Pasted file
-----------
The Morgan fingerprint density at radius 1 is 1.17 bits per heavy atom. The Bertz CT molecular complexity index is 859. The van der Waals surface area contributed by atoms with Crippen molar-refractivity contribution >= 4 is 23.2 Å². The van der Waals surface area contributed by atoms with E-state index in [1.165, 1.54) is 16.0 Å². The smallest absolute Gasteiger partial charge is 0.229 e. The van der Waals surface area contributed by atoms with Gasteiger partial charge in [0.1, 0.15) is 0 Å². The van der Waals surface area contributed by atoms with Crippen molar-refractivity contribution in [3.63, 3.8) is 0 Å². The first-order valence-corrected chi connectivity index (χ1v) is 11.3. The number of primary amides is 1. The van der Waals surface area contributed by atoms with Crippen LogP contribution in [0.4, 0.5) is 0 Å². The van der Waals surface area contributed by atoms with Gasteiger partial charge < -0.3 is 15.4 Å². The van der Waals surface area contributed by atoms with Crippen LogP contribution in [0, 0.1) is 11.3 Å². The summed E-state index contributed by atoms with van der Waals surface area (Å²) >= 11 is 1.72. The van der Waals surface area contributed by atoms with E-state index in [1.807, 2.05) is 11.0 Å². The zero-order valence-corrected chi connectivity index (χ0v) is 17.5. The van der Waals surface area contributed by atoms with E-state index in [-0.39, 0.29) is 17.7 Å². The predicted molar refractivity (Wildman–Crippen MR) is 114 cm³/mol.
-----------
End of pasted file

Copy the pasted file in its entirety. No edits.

The Morgan fingerprint density at radius 1 is 1.17 bits per heavy atom. The Bertz CT molecular complexity index is 859. The van der Waals surface area contributed by atoms with Crippen molar-refractivity contribution >= 4 is 23.2 Å². The van der Waals surface area contributed by atoms with E-state index in [1.165, 1.54) is 16.0 Å². The smallest absolute Gasteiger partial charge is 0.229 e. The van der Waals surface area contributed by atoms with Gasteiger partial charge in [0.1, 0.15) is 0 Å². The van der Waals surface area contributed by atoms with Crippen molar-refractivity contribution in [3.63, 3.8) is 0 Å². The first-order valence-corrected chi connectivity index (χ1v) is 11.3. The number of primary amides is 1. The van der Waals surface area contributed by atoms with Crippen LogP contribution in [0.4, 0.5) is 0 Å². The van der Waals surface area contributed by atoms with Gasteiger partial charge < -0.3 is 15.4 Å². The van der Waals surface area contributed by atoms with Crippen LogP contribution in [0, 0.1) is 11.3 Å². The summed E-state index contributed by atoms with van der Waals surface area (Å²) >= 11 is 1.72. The van der Waals surface area contributed by atoms with E-state index in [1.807, 2.05) is 11.0 Å². The zero-order valence-corrected chi connectivity index (χ0v) is 17.5. The van der Waals surface area contributed by atoms with E-state index in [-0.39, 0.29) is 17.7 Å². The predicted molar refractivity (Wildman–Crippen MR) is 114 cm³/mol.